TL;DR: Your good content isn’t good enough anymore. You need to do better, and it’s not a scary as it sounds.
Because brands have been investing in content marketing, good content is slowly becoming the norm not the exception. It feels like the search landscape is beginning to flatten, and in some markets all the top competitors having well written, targeted, deep content isn’t far off.
How do you react when your content doesn’t make your brand stand out to users or search engines like you’d hoped?
The answer is…
The painfully simple but laborious solution: make even better content.
We’re getting to a point with content where good isn’t good enough. Where doing guides of several hundred words targeting separate long-tail keywords is the minimum expected.
The brief hasn’t changed, it’s just harder to meet. Google wants to give a user the best search result. So give them the best search result you possibly can.
If you’re in a competitive search market and you really want to produce content that provides the kind of real, search-affecting value you want, you’re going to have to get ahead of the curve and aim for where the bar is going to be – not where it is now.
How much better?
As we’re talking about SERPs (search engine results pages), your improvements have to be the kind Google, Bing and the rest are going to notice. Pages that improve conversions and social engagement are very important for getting maximum value out of your site, but conversions and shares don’t get rankings on their own.
If we’re aiming to be several steps ahead of everyone else, inspiration is probably better found thinking beyond what you see on other sites and toward what you don’t find.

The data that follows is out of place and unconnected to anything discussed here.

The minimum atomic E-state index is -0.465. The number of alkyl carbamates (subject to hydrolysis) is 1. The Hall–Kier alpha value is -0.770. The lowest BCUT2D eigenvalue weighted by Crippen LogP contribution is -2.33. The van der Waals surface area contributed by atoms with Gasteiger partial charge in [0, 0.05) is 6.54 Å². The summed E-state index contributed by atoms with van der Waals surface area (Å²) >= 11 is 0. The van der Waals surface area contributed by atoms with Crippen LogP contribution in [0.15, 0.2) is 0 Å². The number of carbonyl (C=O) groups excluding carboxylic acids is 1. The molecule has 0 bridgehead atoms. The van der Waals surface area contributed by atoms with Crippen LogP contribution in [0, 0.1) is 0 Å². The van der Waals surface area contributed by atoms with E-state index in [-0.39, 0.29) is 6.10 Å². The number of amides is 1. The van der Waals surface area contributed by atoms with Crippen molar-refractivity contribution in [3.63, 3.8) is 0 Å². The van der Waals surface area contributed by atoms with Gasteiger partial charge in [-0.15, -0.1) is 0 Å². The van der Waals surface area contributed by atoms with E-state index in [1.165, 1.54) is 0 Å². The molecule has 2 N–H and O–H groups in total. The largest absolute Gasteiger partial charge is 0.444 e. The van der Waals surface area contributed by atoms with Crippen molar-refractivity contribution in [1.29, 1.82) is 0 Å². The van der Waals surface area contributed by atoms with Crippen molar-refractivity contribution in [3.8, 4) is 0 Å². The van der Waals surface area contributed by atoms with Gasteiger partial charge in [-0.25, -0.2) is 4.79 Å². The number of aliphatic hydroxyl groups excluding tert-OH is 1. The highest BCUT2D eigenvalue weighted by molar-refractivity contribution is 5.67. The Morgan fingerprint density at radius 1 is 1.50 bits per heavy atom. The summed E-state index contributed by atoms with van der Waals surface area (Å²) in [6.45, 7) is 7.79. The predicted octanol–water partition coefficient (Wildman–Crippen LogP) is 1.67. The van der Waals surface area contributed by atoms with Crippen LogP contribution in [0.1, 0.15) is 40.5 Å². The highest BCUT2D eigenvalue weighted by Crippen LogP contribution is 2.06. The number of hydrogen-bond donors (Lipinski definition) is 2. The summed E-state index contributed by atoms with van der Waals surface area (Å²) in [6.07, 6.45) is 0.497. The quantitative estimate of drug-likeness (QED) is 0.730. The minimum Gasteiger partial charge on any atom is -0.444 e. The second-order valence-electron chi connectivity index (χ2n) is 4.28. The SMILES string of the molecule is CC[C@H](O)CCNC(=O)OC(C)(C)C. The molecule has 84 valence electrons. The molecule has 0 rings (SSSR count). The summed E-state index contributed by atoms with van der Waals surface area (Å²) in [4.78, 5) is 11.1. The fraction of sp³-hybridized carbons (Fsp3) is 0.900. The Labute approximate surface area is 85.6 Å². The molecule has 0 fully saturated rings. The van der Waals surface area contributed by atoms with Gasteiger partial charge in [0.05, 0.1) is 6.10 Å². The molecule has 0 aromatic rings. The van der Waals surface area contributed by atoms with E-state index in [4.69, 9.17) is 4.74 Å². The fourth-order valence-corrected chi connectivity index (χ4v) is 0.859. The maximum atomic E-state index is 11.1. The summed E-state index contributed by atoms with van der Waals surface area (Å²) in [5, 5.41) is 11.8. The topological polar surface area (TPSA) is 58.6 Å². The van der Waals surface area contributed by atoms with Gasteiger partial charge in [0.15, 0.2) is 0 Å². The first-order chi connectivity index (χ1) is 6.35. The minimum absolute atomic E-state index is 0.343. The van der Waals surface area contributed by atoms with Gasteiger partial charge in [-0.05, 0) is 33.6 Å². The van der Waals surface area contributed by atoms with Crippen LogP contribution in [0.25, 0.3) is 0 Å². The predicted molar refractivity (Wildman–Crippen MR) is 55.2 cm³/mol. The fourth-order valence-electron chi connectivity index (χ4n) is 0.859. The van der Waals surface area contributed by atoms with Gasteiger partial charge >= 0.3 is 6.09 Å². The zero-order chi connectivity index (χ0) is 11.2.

- How else can you satisfy user intents?
Always keep in mind a user’s primary and secondary intents: what they came to the page to do or find, and the other, slightly less important parts of their internal to-do list. You should already be looking at this, but think beyond just words on a page – how else can you give people what they’re looking for?
- What if Google didn’t crawl your content?
Search engines assess pages like an approximation of a person. But what if they read your content exactly like you do? Suddenly, a big part of your content doesn’t have to be crawl-able text, but can be anything at all.
What if you could publish any content format and spiders could still get it, be it HTML or images? Would you still choose to write a 1,000-word guide on fridge parts, or would you do it using exclusively images and GIFs, or an interactive tool?
If you were free from Google bot ‘oppression’, would that change how you target searches?
Granted, Google still crawls your site, so copy for it to read is still vital. But could you apply any results from the above thinking to how you do things now? Because at some point, it might be how you need to do it.
Start thinking outside of the confines of current search ‘rules’ before Google releases forces you to with an update.
- Consider video
Us search marketing people keep on about video. It can engage people who don’t want to read, and could squeeze more dwell time out of a visit. But we can all do better than just dumping it among a mass of copy, right?
And if it has spoken audio (not that it has to…) put a transcription up with it, or make sure the message is fully reflected in the copy. Google will surely be able to fully understand videos one day, but for now give it a hand. Basic stuff, but worth remembering.
- Stop half-arsing it: use experts
Stop relying 100% on online research for your content. Talk to experts instead.
Content marketing for search is beginning to cannibalise itself: writers researching using work by writers who did the same thing themselves.
To stand out to Google, and to give users something they might spend some time with or return to, you need to quiz people who know what they’re talking about.
Google is quite open about wanting to see expert content, so why aren’t you making it?
Keep going. If you don’t keep ahead of the curve someone else will and you’ll have to do it anyway.
It’s not going to be easy, but if you’ve been following the rules up until now, you should have a solid content foundation to build off already.
Your competitors aren’t going to start producing bad content all of a sudden. At some point, everyone is going to have good content. It’s your job to make sure that when they do, you already have great content.